Lettuce Life takes you behind the scenes into the culture of Lettuce Entertain You, spotlighting the incredible people who make our restaurants run day in and day out.
In a restaurant, there’s the art that you eat, created by our chefs in the kitchen, and then there’s the art that you see before you even take your first bite, from our websites to our menus.
Meet Alex Payne, Lettuce Entertain You’s resident illustrator who, along with the graphic design team, creates the branding behind our most visible restaurants including Sushi-san, Ramen-san, Ozzie’s Pops & Pretzels and Three Dots and a Dash.
Alex is building on a rich history of artists at Lettuce that started at the beginning with the R.J. Grunts menu that was hand drawn by Rick Rogers.
“I think that illustration has become a natural extension of brands, especially restaurants as they start to have their own visual language. This is why we’ve created illustrations vs. using images that aren’t super original or don’t match up with the restaurant concept so we can personalize the restaurants’ brand. At Lettuce, we are definitely doing more illustrations to create original content for social media, pop up events, menus and branding.”
Alex joined our team just three years ago as a bartender at R.J. Grunts. While drawing the monthly burger specials on the chalkboards, Lettuce Entertain You’s founder, Rich Melman spotted his work.
“Rich asked to see me and I had no idea why the founder of the company would want to talk to me! That’s when he said he loved the chalkboard and asked if I could come up to corporate the next day to work with the graphic design team on a few projects.”
Alex now works with Lettuce Entertain You’s Creative Director, Jason Hollembeak, chefs, partners and other graphic designers to brainstorm and sketch some of our ideas on paper.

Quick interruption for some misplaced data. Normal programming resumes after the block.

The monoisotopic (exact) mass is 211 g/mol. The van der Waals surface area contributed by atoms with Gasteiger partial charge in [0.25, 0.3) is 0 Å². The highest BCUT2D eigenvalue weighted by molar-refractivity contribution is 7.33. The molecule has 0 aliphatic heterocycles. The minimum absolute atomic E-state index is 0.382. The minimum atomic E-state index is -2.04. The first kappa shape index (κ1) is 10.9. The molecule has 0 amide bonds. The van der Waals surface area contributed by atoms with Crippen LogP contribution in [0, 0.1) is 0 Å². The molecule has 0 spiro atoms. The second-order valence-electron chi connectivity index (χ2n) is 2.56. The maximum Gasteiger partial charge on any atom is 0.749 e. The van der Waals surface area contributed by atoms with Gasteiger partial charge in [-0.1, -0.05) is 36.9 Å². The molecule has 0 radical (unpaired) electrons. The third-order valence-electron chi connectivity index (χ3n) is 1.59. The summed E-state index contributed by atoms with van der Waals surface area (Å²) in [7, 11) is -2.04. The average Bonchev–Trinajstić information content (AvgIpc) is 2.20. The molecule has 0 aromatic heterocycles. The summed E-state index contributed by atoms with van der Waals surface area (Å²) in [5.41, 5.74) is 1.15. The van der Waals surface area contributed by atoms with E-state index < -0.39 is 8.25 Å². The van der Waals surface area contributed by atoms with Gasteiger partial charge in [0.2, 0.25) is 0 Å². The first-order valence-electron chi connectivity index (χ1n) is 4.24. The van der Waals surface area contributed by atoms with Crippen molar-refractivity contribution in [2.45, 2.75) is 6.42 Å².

You also may have eaten his work at Sushi-san if you’ve ever tried the hand-drawn Emochi!
How do you translate a restaurant’s identity to pen and paper?
“I work alongside the Lettuce creative director, chefs, partners and graphic designers to start brainstorming and sketching some rough ideas on paper. Sometimes I’ll look at photos or social media posts for inspiration, but often it’s me actually going to the restaurant and experiencing the food and environment firsthand. I’ll talk to the chefs and managers to better understand the overall restaurant culture including its food, music, vibe and overall guest experience. I then try to introduce my own style into the visuals we are creating but I always make sure to balance this with the restaurant’s aesthetic.
When the partners came to us to sketch the dessert menus at Ramen-san, I met with their team, and they walked me through their vision for the menus. They put out a few dishes and gave me a full tour of the restaurant: what the music was about, their style, etc. We looked at some Japanese illustration styles, talked hip-hop and video game culture, and all of these different elements helped make up what the dessert menu at Ramen-san is today.”
Can you describe your personal artistic style?
“I did a bit of everything at art school, learning how to paint, sculpt, and sketch. Every Lettuce restaurant is so different so my different styles work in favor of that. Back when I was in art school, my professors would often criticize my work by telling me it was too comic book-y or too illustrative. But with some of the restaurants, that’s exactly what they’re looking for.”
We’re proud to have such talented people on our team working behind the scenes to bring our concepts life in a fun, creative way!
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